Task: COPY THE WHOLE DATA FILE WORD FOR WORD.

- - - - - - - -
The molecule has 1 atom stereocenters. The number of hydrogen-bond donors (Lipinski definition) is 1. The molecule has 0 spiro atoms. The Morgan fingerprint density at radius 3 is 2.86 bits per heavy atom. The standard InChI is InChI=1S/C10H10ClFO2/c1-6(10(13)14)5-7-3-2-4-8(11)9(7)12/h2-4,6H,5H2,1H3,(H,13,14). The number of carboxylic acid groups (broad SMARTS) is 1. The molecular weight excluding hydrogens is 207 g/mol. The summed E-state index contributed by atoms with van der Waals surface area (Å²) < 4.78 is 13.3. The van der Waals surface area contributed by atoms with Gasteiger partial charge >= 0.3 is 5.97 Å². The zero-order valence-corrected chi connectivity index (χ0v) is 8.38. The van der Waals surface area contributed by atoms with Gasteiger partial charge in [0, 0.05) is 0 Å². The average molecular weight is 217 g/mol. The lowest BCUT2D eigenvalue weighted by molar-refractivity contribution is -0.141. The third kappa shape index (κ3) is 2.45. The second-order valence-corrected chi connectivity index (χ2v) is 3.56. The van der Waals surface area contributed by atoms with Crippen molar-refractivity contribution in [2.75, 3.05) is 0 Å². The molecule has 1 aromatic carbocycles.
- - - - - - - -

The molecule has 1 atom stereocenters. The number of hydrogen-bond donors (Lipinski definition) is 1. The molecule has 0 spiro atoms. The Morgan fingerprint density at radius 3 is 2.86 bits per heavy atom. The standard InChI is InChI=1S/C10H10ClFO2/c1-6(10(13)14)5-7-3-2-4-8(11)9(7)12/h2-4,6H,5H2,1H3,(H,13,14). The number of carboxylic acid groups (broad SMARTS) is 1. The molecular weight excluding hydrogens is 207 g/mol. The summed E-state index contributed by atoms with van der Waals surface area (Å²) < 4.78 is 13.3. The van der Waals surface area contributed by atoms with Gasteiger partial charge >= 0.3 is 5.97 Å². The zero-order valence-corrected chi connectivity index (χ0v) is 8.38. The van der Waals surface area contributed by atoms with Gasteiger partial charge in [0, 0.05) is 0 Å². The average molecular weight is 217 g/mol. The lowest BCUT2D eigenvalue weighted by molar-refractivity contribution is -0.141. The third kappa shape index (κ3) is 2.45. The second-order valence-corrected chi connectivity index (χ2v) is 3.56. The van der Waals surface area contributed by atoms with Crippen molar-refractivity contribution in [2.75, 3.05) is 0 Å². The molecule has 1 aromatic carbocycles.